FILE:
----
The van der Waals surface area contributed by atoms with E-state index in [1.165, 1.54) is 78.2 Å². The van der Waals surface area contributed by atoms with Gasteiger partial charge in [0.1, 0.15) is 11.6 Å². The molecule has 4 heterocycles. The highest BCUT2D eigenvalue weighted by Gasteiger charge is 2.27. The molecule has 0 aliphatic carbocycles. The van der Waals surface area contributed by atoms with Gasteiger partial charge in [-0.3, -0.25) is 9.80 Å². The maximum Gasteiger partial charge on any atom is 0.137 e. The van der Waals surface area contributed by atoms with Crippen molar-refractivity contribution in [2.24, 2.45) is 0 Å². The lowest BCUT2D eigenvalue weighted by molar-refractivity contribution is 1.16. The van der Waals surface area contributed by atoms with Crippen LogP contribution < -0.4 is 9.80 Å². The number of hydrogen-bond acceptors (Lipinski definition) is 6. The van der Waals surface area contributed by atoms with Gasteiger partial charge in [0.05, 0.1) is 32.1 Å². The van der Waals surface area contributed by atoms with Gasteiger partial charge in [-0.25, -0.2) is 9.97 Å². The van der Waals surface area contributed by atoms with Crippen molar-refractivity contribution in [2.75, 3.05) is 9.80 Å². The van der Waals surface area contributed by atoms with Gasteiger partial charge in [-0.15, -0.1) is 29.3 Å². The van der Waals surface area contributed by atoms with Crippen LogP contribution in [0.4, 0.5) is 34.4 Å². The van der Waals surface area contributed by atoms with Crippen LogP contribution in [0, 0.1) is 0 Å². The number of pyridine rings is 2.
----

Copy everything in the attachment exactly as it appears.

The van der Waals surface area contributed by atoms with E-state index in [1.165, 1.54) is 78.2 Å². The van der Waals surface area contributed by atoms with Gasteiger partial charge in [0.1, 0.15) is 11.6 Å². The molecule has 4 heterocycles. The highest BCUT2D eigenvalue weighted by Gasteiger charge is 2.27. The molecule has 0 aliphatic carbocycles. The van der Waals surface area contributed by atoms with Gasteiger partial charge in [-0.3, -0.25) is 9.80 Å². The maximum Gasteiger partial charge on any atom is 0.137 e. The van der Waals surface area contributed by atoms with Crippen molar-refractivity contribution in [2.24, 2.45) is 0 Å². The lowest BCUT2D eigenvalue weighted by molar-refractivity contribution is 1.16. The van der Waals surface area contributed by atoms with Crippen LogP contribution < -0.4 is 9.80 Å². The number of hydrogen-bond acceptors (Lipinski definition) is 6. The van der Waals surface area contributed by atoms with Gasteiger partial charge in [0.05, 0.1) is 32.1 Å². The van der Waals surface area contributed by atoms with Gasteiger partial charge in [-0.25, -0.2) is 9.97 Å². The van der Waals surface area contributed by atoms with Crippen molar-refractivity contribution in [2.75, 3.05) is 9.80 Å². The van der Waals surface area contributed by atoms with Gasteiger partial charge in [-0.15, -0.1) is 29.3 Å². The van der Waals surface area contributed by atoms with Crippen LogP contribution in [0.4, 0.5) is 34.4 Å². The van der Waals surface area contributed by atoms with Crippen LogP contribution in [0, 0.1) is 0 Å². The number of pyridine rings is 2.